BERLIN (Own report) – Overshadowed by the dispute on free trade and the Paris Climate Agreement, the German government has found acceptance for its Africa policy initiatives at the G20 summit in Hamburg. The G20 states in Hamburg have backed the “Compact with Africa” initiative, Berlin seeks to use for gaining new influence on the African continent. The “Compact” includes measures enabling industrial nations, such as Germany, to set their preferred conditions for investments in individual African countries. The German government has chosen Tunisia, Ghana and Côte d’Ivoire as its partners. Whereas Tunisia already serves as a low-wage site for German enterprises, Côte d’Ivoire is still under decisive French influence, something Berlin would like to change with the help of its “Compact for Africa.” In general, “Compact” is intended to help Germany intensify its economic influence in Africa, following all the failed attempts over the past few years. From the perspective of Germany’s establishment, time is running out because China, the rival on the global stage, has already risen to become the most important economic partner for numerous African countries.
The German government’s effort to enhance German enterprises’ prospects on the African continent with the “Compact with Africa” has two reasons: The failure of Berlin’s previous attempts to expand its influence in Africa, and the fact that its rival, China, has been enhancing its position rapidly and massively to become, today, the most important economic cooperation partner for many African countries.
Ever “New Phases”
China’s Clean Sweep
The stagnation in the international struggle for influence in Africa is all the more onerous for Berlin, since China – a political rival on the world stage – has been able to achieve astonishing success on the African continent over the past few years. In a comprehensive study, the McKinsey advisory company, sought, last June, to make an assessment of China’s economic impact in Africa. According to the study, more than 10,000 Chinese-owned firms are operating in Africa today, of which only ten percent are state-owned. According to McKinsey, around 12 percent of Africa’s industrial production is already handled by Chinese firms. In infrastructure, Chinese firms’ dominance is even more pronounced, and they claim nearly 50 percent of Africa’s internationally contracted construction market. 89 percent of the employees were African; 44 percent of local managers were African; nearly two-thirds of Chinese employers provide some kind of skills training. Chinese-owned businesses already employ several million Africans, and make a significant contribution to elevating the educational level. German companies are nowhere near keeping pace – not even in trade. Whereas, Chinese-African trade came to more than US $300 billion last year, the German-African trade volume was only around 41 billion Euros.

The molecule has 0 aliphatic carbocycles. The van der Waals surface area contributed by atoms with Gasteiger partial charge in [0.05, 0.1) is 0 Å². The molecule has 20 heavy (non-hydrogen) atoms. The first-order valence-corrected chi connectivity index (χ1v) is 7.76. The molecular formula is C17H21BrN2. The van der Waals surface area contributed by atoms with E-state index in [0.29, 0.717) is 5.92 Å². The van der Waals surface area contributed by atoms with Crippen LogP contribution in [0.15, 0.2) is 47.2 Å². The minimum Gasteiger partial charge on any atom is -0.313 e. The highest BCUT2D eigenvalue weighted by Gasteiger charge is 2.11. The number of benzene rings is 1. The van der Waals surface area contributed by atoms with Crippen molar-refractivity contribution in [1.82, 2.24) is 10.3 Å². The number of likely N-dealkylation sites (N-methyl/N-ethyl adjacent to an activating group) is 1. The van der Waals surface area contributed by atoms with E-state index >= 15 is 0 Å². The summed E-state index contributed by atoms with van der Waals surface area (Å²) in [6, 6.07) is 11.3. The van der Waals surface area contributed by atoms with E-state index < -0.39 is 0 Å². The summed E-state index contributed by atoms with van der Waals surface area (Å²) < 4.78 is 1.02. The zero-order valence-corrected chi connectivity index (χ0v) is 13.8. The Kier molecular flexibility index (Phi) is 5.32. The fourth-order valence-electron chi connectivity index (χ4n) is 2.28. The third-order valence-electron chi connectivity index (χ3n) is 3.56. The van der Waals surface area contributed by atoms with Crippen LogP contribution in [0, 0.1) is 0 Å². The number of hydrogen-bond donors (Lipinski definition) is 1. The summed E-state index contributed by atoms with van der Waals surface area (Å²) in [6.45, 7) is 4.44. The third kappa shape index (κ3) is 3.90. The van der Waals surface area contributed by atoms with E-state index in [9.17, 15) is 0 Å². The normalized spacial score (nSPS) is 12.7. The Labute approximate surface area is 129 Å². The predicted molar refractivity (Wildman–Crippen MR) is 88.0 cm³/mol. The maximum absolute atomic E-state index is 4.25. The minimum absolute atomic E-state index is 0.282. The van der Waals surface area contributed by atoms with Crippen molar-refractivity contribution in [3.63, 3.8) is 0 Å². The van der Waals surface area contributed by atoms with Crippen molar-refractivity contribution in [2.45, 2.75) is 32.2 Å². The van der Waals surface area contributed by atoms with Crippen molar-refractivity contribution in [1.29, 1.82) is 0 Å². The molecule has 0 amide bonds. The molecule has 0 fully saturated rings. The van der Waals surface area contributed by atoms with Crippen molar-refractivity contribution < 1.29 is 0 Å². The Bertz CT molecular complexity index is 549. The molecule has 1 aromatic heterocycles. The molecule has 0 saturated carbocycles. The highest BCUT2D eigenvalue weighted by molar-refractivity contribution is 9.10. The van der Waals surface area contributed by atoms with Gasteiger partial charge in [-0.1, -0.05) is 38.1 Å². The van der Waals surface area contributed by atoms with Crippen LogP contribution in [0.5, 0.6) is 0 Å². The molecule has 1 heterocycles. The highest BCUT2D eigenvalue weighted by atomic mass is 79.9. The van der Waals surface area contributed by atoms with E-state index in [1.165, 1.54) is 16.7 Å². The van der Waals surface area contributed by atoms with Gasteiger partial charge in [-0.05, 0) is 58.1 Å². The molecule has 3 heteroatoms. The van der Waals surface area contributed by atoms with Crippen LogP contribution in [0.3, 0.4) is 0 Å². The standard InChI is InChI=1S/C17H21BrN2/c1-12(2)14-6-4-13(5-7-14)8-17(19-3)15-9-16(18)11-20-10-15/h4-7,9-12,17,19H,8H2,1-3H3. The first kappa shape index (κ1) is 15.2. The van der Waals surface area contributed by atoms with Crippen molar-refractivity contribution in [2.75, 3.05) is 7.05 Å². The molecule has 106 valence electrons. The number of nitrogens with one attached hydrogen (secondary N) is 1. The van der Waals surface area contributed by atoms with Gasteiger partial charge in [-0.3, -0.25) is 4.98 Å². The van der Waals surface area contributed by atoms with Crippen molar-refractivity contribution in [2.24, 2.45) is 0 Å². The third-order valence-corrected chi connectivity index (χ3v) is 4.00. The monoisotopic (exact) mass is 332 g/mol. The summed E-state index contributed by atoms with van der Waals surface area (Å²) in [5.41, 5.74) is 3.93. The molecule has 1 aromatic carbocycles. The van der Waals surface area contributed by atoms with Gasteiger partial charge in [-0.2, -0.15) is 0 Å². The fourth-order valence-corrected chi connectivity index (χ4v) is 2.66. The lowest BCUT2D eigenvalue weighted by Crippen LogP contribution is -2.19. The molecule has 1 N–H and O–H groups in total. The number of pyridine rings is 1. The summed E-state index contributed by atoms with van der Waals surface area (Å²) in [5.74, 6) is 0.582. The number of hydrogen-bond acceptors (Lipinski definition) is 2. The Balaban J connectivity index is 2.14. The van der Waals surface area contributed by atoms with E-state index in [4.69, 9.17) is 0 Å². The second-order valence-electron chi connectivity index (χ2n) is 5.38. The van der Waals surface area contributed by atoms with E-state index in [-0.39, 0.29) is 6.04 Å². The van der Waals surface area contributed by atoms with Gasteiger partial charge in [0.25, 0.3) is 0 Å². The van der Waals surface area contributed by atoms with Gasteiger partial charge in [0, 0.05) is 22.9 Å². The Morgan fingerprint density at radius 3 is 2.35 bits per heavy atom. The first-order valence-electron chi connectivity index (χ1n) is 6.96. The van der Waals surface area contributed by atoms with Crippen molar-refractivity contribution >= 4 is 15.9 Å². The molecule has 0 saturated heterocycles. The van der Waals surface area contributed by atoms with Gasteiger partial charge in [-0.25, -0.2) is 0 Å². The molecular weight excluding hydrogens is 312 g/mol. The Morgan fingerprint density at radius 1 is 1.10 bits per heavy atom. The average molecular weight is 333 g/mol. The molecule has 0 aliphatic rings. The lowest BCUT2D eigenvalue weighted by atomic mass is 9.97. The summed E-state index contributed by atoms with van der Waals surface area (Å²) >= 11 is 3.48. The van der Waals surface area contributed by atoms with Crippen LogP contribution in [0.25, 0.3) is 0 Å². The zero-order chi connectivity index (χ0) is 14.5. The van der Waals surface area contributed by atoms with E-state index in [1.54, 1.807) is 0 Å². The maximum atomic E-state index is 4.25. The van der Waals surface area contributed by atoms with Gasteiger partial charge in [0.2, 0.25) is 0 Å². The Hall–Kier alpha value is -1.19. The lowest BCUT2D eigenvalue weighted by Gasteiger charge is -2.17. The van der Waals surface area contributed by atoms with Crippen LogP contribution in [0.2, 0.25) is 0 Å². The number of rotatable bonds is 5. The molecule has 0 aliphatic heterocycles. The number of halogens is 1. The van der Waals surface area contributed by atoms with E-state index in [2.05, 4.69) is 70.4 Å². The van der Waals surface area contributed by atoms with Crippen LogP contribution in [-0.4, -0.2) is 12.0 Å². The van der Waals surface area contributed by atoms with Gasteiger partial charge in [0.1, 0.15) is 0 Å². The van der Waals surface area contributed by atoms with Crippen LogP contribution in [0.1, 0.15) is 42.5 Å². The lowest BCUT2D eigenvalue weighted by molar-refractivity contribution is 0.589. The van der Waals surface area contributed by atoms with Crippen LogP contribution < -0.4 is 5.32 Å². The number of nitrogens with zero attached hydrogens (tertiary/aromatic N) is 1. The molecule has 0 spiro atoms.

“Compact with Africa”
Several German ministries have recently launched new initiatives to gain ground. Germany’s Ministry for Economic Cooperation and Development has conceived a “Marshall Plan with Africa;” the Ministry of Economy has consolidated some of its existing programs into a “Pro! Africa Initiative.” In addition, Germany’s Ministry of Finance has developed a “Compact with Africa,” which is supposed to be implemented with the help of the G20. The plan foresees that individual African nations, in consultation with individual G20 countries, will “enhance the conditions for private investments,” in other words, allow the powerful industrial nations to set the conditions for investments in the designated African countries. Countries of no economic interest to the industrial nations will be practically excluded from taking part in the “Compact with Africa.” Seven African countries so far are available for this program; As it currently stands, Germany will be cooperating with Tunisia, Ghana, and the Côte d’Ivoire. Tunisia already serves as a low-wage offshore site for many German companies; (german-foreign-policy.com reported.) In Berlin, Ghana is considered to be politically – and with its new government – also economically ready for cooperation.